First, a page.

News: AAAS 2008 Annual Meeting News Blog
AAAS and APS Release Report on Tracing Nuclear Materials
The world faces a shortage of "atomic detectives" that can trace smuggled nuclear materials and advise decision makers on the critical steps to take after a nuclear explosion, according to a new report by AAAS and the American Physical Society (APS).
Michael May, head of the panel that wrote the report, outlined its conclusions 16 February at a symposium and news briefing at the AAAS Annual Meeting. Filling the nearly-empty pipeline of nuclear forensic researchers should be a priority for the United States, he said.
"Presently available trained personnel are highly skilled, but there are not enough of them to deal with an emergency and they are not being replaced," said May, a senior fellow at the Freeman Spogli Institute for International Studies at Stanford University.
The report, "Nuclear Forensics: Role, State of the Art, Program Needs," also calls for increased international cooperation in sharing data, upgrading instruments and procedures to identify the source and age of nuclear materials, and stepping up exercises to practice procedures in the event of a nuclear detonation. [Read more about the report's conclusions.]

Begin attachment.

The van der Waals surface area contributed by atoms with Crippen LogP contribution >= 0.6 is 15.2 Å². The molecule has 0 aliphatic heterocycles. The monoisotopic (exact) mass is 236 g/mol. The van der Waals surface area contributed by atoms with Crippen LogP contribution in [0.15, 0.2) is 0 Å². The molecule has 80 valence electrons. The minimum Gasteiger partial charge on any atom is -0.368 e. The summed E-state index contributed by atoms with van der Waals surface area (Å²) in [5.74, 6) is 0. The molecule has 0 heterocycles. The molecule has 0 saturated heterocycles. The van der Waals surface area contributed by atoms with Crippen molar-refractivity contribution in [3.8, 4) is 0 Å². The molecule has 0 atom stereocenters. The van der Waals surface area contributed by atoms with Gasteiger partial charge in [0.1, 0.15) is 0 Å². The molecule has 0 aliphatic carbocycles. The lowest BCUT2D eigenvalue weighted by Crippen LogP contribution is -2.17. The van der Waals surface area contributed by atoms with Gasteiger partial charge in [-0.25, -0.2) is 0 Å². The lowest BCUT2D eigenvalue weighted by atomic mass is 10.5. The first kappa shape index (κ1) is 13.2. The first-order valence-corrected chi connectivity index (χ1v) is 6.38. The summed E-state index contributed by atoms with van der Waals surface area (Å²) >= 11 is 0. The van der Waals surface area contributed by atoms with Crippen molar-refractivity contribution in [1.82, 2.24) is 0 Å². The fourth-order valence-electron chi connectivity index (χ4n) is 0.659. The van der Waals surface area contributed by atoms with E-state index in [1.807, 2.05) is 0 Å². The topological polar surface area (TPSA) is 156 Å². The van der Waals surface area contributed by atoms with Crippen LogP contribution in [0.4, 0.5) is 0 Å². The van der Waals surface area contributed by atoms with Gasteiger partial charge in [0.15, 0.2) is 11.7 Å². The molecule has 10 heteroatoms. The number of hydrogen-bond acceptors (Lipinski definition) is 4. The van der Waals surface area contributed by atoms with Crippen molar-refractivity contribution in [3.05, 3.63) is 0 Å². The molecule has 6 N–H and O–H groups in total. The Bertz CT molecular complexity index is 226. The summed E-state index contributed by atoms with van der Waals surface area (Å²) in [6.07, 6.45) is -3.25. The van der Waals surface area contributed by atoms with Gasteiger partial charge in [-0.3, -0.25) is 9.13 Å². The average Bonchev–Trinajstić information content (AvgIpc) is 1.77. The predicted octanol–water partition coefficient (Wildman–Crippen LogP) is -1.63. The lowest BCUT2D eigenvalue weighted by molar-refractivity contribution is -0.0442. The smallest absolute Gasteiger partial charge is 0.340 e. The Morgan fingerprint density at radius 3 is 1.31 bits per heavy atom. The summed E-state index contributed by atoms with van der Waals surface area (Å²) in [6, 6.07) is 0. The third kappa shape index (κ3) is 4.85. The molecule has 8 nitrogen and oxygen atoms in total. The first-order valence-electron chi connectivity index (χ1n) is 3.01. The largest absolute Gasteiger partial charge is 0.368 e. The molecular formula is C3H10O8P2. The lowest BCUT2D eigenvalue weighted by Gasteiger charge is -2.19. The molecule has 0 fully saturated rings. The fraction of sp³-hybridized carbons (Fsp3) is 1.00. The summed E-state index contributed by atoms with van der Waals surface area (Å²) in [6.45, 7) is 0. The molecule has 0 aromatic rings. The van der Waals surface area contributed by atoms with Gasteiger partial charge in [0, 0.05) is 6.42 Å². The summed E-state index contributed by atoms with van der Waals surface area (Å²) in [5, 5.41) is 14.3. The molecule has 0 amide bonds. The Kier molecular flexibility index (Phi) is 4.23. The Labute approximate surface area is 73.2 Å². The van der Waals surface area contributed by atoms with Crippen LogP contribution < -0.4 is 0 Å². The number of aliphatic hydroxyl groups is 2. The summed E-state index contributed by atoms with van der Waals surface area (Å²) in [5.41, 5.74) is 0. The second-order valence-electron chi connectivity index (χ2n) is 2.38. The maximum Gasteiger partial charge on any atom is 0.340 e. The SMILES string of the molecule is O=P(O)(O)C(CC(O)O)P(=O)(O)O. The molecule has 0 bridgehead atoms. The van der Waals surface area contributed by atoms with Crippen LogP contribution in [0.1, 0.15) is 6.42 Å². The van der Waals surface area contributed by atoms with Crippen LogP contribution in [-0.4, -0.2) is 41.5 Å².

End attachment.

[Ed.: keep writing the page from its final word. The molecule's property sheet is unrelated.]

At the news briefing, Lawrence Livermore National Laboratory senior nuclear forensics adviser David Smith said it is imperative for nations to develop a shared framework for identifying nuclear materials "as a first line of defense," adding that "we would rather not respond to the horrific act of a nuclear explosion."
A database maintained by the International Atomic Energy Agency (IAEA) has documented nearly 1,300 cases of illegal nuclear materials trafficking, usually involving no more than a few grams of material, said Anita Nilsson, director of the office of nuclear security at IAEA. Since 1992 there have been 16 cases reported that involve the seizure of plutonium or highly-enriched uranium.
Nilsson said it is difficult to pinpoint sellers and buyers in the world of nuclear materials trafficking. "In so many cases, materials are discovered from basically nowhere," she said. And in many cases, the sellers appear to be "amateurish and opportunistic," but the fact remains "that these materials should never be circulating in the first place," she added.
At the news briefing, Klaus Lützenkirchen of the Joint Research Center-Institute for Transuranium Elements (JRC-ITE) related a story about nuclear fuel pellets discovered in a private garden in Germany, tracked down by local police following up on a tip. It took only a week for nuclear forensics researchers at the JRC-ITE to provide information on the age and origination of the pellets to the authorities, Lützenkirchen said.
The speakers presented their research at the session "Atomic Detectives: Nuclear Forensics and Combating Illicit Trafficking" at the 2008 AAAS Annual Meeting.